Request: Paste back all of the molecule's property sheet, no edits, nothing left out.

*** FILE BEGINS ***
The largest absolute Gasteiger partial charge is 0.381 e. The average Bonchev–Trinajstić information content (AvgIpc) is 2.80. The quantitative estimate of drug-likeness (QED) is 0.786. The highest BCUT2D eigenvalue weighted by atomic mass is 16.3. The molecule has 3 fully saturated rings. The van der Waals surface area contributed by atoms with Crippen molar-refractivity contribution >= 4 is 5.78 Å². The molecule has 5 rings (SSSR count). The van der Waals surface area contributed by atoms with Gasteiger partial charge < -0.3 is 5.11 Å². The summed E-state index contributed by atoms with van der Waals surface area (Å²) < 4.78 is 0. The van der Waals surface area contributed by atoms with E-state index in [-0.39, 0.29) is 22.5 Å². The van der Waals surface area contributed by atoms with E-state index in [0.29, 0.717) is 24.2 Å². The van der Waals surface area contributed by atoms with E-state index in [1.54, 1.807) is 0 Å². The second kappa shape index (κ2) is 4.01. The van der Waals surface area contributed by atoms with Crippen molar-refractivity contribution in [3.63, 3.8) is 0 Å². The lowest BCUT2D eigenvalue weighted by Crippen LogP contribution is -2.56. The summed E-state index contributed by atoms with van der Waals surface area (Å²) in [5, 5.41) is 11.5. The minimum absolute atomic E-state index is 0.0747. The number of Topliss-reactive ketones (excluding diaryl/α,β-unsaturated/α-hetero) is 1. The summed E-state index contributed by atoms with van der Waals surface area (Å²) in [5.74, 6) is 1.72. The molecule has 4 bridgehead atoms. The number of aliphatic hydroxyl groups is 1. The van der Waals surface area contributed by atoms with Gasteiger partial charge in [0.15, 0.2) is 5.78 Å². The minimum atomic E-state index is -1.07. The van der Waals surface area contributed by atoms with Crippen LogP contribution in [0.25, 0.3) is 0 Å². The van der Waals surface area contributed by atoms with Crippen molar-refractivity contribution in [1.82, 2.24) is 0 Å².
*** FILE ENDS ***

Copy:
The largest absolute Gasteiger partial charge is 0.381 e. The average Bonchev–Trinajstić information content (AvgIpc) is 2.80. The quantitative estimate of drug-likeness (QED) is 0.786. The highest BCUT2D eigenvalue weighted by atomic mass is 16.3. The molecule has 3 fully saturated rings. The van der Waals surface area contributed by atoms with Crippen molar-refractivity contribution >= 4 is 5.78 Å². The molecule has 5 rings (SSSR count). The van der Waals surface area contributed by atoms with Gasteiger partial charge < -0.3 is 5.11 Å². The summed E-state index contributed by atoms with van der Waals surface area (Å²) < 4.78 is 0. The van der Waals surface area contributed by atoms with E-state index in [-0.39, 0.29) is 22.5 Å². The van der Waals surface area contributed by atoms with E-state index in [0.29, 0.717) is 24.2 Å². The van der Waals surface area contributed by atoms with E-state index in [1.54, 1.807) is 0 Å². The second kappa shape index (κ2) is 4.01. The van der Waals surface area contributed by atoms with Crippen molar-refractivity contribution in [3.63, 3.8) is 0 Å². The lowest BCUT2D eigenvalue weighted by Crippen LogP contribution is -2.56. The summed E-state index contributed by atoms with van der Waals surface area (Å²) in [5, 5.41) is 11.5. The minimum absolute atomic E-state index is 0.0747. The number of Topliss-reactive ketones (excluding diaryl/α,β-unsaturated/α-hetero) is 1. The summed E-state index contributed by atoms with van der Waals surface area (Å²) in [5.74, 6) is 1.72. The molecule has 4 bridgehead atoms. The number of aliphatic hydroxyl groups is 1. The van der Waals surface area contributed by atoms with Gasteiger partial charge in [0.15, 0.2) is 5.78 Å². The minimum atomic E-state index is -1.07. The van der Waals surface area contributed by atoms with Crippen LogP contribution in [0.25, 0.3) is 0 Å². The van der Waals surface area contributed by atoms with Crippen molar-refractivity contribution in [1.82, 2.24) is 0 Å².